After spending nearly four years thinking about advancing women's leadership and talking to hundreds individuals and companies, I decided to scale up my efforts by teaching an online course about strategic influence in the workplace to high-potential women.
On a personal level, I never saw gender as a factor in my influence strategy, so initially, I didn't have any gender-related considerations in my course syllabus. I wanted, however, better understand the needs of my target demographic. Once I started interviewing women from all levels of seniority across multiple geographies, I realized that things were not as simple for women as they tend to be for men.
I noticed that the women I spoke to cited several common challenges:
1. Establishing credibility and being heard by others
Despite having credentials, experience, domain expertise, and often seniority, women felt they were not being taken seriously by (mostly male) colleagues and their ideas were being appropriated by others. Here are excerpts from some of the stories I heard:
"Even though I am at a C-Suite level, in meetings, my male counterparts often repeat what I am saying in a different way and take credit for my ideas."
"I have a seat at the table, but I often feel overpowered by a louder voice (usually male) and many times I will say something / offer solutions and as if no one was listening, someone else (usually male) will say the same thing (sometimes even the same words?) and they will get the credit for the idea. It happens to me over and over."
These women aren't alone. A recent study of Supreme Court justices found that male justices interrupt the female justices approximately three times as often as they interrupt each other during oral arguments. They also found that gender carried 30x more power than seniority in one's chances of being interrupted. Ouch!
2. Seeing influence as a form of "dark art" rather than an essential leadership skill
Women I spoke to often saw only the negative side of power and avoided engaging in strategies to further their own interests. There was a common belief that being cooperative and collaborative was the right approach and that genuine effort will be recognized.
Findings by Linda Babcock and Sara Laschever show that mental barriers about asking for more often prevented women from negotiating for themselves. In fact, they found that men initiated negotiations to advance their own interests about four times as frequently as women. Their HBR article Nice Girls Don't Ask summarizes some of these findings and the psychological and societal reasons for them. For instance, given that almost all organizations are somewhat political and it takes about 20 people on average to make a decision* in a large organization, it seems that women are not setting themselves up for success by not looking at influence strategically.
3. Struggling to find the right temperature for their leadership style
Representation of leadership is often illustrated as a male trait in our society (89% of business school cases feature male protagonists, and most business books are written by men and about men). Meanwhile, role models tend to give women very limited examples of what it meant to be a leader. Being too nice, for instance, can result in not being taken seriously or being taken advantage of, and being assertive can lead to being perceived as aggressive and not likable. This has made projecting authority more complicated for women and left them with less options to exercise their influence. In addition, they often failed to utilize critical feminine skills like listening, emphasizing and problem-solving, strategically.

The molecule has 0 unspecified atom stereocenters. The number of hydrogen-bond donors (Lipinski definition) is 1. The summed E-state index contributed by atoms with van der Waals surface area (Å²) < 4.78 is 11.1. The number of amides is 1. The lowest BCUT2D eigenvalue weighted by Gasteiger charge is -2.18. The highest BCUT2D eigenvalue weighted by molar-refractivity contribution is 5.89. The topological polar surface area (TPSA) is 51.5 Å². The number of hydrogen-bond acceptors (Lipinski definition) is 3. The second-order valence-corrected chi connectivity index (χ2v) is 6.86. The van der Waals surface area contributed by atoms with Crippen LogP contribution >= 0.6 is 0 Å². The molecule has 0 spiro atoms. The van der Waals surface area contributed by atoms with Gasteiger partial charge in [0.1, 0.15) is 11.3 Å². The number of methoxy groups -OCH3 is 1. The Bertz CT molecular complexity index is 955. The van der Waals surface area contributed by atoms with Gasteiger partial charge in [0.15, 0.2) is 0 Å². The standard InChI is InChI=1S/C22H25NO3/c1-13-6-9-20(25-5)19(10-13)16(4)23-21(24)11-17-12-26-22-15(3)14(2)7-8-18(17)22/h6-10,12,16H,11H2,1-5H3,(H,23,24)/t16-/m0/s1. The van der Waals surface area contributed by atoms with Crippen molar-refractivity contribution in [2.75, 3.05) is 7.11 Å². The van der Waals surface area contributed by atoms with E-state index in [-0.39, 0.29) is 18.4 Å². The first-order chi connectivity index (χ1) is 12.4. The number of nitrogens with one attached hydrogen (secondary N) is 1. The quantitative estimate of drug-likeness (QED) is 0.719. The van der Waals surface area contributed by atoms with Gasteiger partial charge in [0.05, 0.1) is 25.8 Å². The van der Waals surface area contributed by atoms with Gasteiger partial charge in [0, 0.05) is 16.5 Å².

So, What's Next?
As I was doing my research for the course, I realized that all the books I was referencing about strategic influence were written by men and all the best Ivy League business classes on this topic were also taught by men (almost all white and middle-aged). They had a very male perspective and didn't take into account the challenges above. Sure enough, on case study did have a woman in it: she was Andy Grove's (Intel's CEO) secretary (!!!).
I had to develop my own cases and examples in order to make the concepts more relevant to women's realities.
After several months of hard work, lots of research and a very successful course pilot, I am pleased to present to you my new global online course: Master Influencer Boot Camp for Women. Starting on Sunday, June 4, 2017, it's a 4-week live course with elements of strategic thinking, emotional intelligence and effective communications.
Miriam Grobman Consulting works with organizations that want to advance more talented women into leadership roles by breaking cultural barriers and giving them the right skills to be successful. Their approach is data-driven, global and collaborative. Contact them if you'd like to discuss the right strategy for your organization. You can follow their Facebook page, Leadership and Women for inspiring stories about women leaders and practical career advice and sign up for their newsletter.
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